Hugh White, ‘Without America. Australia in the new Asia,’ Quarterly Essay 68, Melbourne: Black Inc. 2017
For years Hugh White has contributed knowledgeably to Australia’s defence and foreign policies, while deploring the prevailing feebleness of our public debate about them. With almost no public debate, Australia has for sixteen years been spending $95 million per day on fighting unnecessary wars in distant countries. Having had no independent inquiry into them, it remains a mystery how Australia can avoid similarly counterproductive wars in the future.
Professor White continues to credit the United States with maintaining peace and stability in Asia for more than fifty years. This might surprise those who survived America’s wars in Korea, Vietnam, Laos, and Cambodia, or who now live in such US-occupied spaces as Okinawa, Guam, Micronesia, and Palau. In recent decades, Asian countries themselves have avoided going to war over their disagreements, and the Southeast Asians’ abstention from great power rivalries and distant conflicts has been particularly impressive. The result of the United States backing away from wars it cannot win might be a pax Asiatica, a welcome outcome for Australia. Instead, White recommends that Australia fill the gap left by the US by spending even more on defence, including possibly on nuclear weapons. He does not explain how Australia on its own could possibly achieve militarily what the US cannot, or how any amount of military equipment could make Australia impregnable.
‘Without America’ is essential reading, in part because it poses these important and urgent questions for Australia. Concise and analytical, it was written in advance of the Foreign Affairs White Paper of 23 November 2017 and President Trump’s National Security Strategy of 18 December 2017. White correctly anticipated that Canberra and Washington would perpetuate the ‘agreeable illusion’ that America can continue to impose its will in Asia. Predictably, even though the White Paper concedes that China is challenging US dominance in East Asia, and that China’s GDP will double America’s by 2030, it fails to acknowledge the consequence: that America cannot resist China’s challenge, let alone defeat it, by going to war again in Asia in its own interests or in those of its allies.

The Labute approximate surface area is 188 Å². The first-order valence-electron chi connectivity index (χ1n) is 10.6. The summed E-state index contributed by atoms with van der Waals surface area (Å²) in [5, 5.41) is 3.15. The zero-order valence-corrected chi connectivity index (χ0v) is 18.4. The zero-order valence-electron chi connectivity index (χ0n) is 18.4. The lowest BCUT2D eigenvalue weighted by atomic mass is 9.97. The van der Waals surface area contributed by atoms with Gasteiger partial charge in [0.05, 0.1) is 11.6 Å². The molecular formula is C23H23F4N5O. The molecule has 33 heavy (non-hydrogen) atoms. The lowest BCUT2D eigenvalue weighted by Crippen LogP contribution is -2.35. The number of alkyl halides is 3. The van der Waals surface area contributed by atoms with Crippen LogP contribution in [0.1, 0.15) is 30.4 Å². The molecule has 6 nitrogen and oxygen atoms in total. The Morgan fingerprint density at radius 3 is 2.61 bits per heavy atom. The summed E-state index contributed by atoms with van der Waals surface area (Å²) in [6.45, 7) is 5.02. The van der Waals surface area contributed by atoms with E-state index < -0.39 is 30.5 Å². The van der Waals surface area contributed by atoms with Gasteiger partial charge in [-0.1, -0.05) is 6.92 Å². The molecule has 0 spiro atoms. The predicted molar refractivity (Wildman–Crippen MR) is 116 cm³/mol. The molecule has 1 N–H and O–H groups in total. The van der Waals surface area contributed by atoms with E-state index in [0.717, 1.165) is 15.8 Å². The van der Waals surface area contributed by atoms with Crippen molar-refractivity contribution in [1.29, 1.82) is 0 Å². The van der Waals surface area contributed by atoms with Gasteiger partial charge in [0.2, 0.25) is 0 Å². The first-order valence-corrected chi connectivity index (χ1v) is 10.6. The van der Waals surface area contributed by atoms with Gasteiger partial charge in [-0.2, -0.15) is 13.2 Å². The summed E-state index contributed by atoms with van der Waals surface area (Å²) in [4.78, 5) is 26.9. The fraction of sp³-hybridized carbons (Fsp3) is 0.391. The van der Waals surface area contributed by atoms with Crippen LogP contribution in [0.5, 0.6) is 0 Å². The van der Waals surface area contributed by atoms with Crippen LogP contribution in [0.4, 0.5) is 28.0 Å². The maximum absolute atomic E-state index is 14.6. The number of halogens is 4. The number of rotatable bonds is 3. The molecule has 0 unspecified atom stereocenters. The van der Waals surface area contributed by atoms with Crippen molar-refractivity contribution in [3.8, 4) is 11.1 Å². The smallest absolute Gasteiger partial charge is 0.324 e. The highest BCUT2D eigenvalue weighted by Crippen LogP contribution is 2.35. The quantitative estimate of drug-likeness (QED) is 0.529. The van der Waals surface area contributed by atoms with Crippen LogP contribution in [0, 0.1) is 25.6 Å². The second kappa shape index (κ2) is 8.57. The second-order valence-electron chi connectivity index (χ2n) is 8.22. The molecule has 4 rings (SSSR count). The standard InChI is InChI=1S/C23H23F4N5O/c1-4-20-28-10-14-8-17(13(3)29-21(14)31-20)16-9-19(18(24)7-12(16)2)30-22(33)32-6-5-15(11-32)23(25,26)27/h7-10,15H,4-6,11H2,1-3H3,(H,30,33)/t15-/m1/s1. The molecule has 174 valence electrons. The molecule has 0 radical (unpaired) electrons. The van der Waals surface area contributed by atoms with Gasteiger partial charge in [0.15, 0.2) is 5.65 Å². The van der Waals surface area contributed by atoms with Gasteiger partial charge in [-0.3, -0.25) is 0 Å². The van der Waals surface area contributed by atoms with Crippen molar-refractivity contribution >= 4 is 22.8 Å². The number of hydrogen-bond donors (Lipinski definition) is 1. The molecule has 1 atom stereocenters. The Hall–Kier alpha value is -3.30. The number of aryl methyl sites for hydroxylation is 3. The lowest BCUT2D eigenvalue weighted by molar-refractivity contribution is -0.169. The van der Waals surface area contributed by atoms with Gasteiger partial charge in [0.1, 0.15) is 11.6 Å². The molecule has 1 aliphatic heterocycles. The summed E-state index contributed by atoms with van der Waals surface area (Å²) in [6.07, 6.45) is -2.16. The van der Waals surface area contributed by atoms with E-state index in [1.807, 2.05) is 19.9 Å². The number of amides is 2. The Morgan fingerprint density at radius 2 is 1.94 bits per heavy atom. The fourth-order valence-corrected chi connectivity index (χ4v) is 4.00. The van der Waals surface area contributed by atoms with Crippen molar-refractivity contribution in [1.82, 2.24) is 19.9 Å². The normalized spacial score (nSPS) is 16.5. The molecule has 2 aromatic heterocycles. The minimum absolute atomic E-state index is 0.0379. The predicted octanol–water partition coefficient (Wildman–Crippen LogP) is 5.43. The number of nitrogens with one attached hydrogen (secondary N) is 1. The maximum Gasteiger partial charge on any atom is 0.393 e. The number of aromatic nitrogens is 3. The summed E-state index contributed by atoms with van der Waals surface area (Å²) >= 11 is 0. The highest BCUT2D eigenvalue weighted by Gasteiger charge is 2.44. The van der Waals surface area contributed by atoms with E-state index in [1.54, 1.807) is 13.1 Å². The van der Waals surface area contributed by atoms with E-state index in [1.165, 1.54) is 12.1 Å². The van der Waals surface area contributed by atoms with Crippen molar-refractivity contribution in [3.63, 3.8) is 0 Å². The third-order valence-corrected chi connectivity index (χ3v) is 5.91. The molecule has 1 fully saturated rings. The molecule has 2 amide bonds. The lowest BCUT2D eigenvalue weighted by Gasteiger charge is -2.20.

White’s logic leads to the prospect that the US will withdraw from the region, just as Britain did. National interests will displace appeals to history and values. Australia will have to learn to deal with a powerful and demanding China which, he says, ‘is not an ally and with which we have little in common.’ Australia, White recommends, should urgently to make up for decades of mindless dependence, get over what Alan Gyngell calls our ‘fear of abandonment,’ and learn how to protect our interests in an Asia without America.
A worse prospect which White doesn’t allow for is that the US, still the world’s predominant military force, will not go as quietly as his rationale assumes. The American military hate to give up their bases, and the military-industrial-security complex seeks every opportunity to promote its technologies. Australia, as always, will urge America to retain its Asia-Pacific presence. Japan, South Korea, and possibly India may do the same. The result could be chaotic and catastrophic.
China’s recent reminder to America and Australia about international undertakings to refrain from the threat or use of force was a sign of things to come, and Beijing was quite right: the US regards itself as above such conventions, and Australia incessantly recommends to others the ‘international rules-based order’ which we breach when it suits us. America uses military force far more than any other country, often with Australia’s support, contravening or ignoring international law. We should now, Cavan Hogue recommends, get used to China doing what the US has always done. China is keeping its trade, infrastructure projects, and most of what White calls ‘military gamesmanship’ within the international rules, and they are working. Whether we like it or not, he predicts, Australia is going to have a more independent foreign policy in the new Asia. Which makes the decade of philosophical guidance we were promised in the Foreign Affairs White paper out of date within its first year.
Alison Broinowski FAIIA is Vice President of AWPR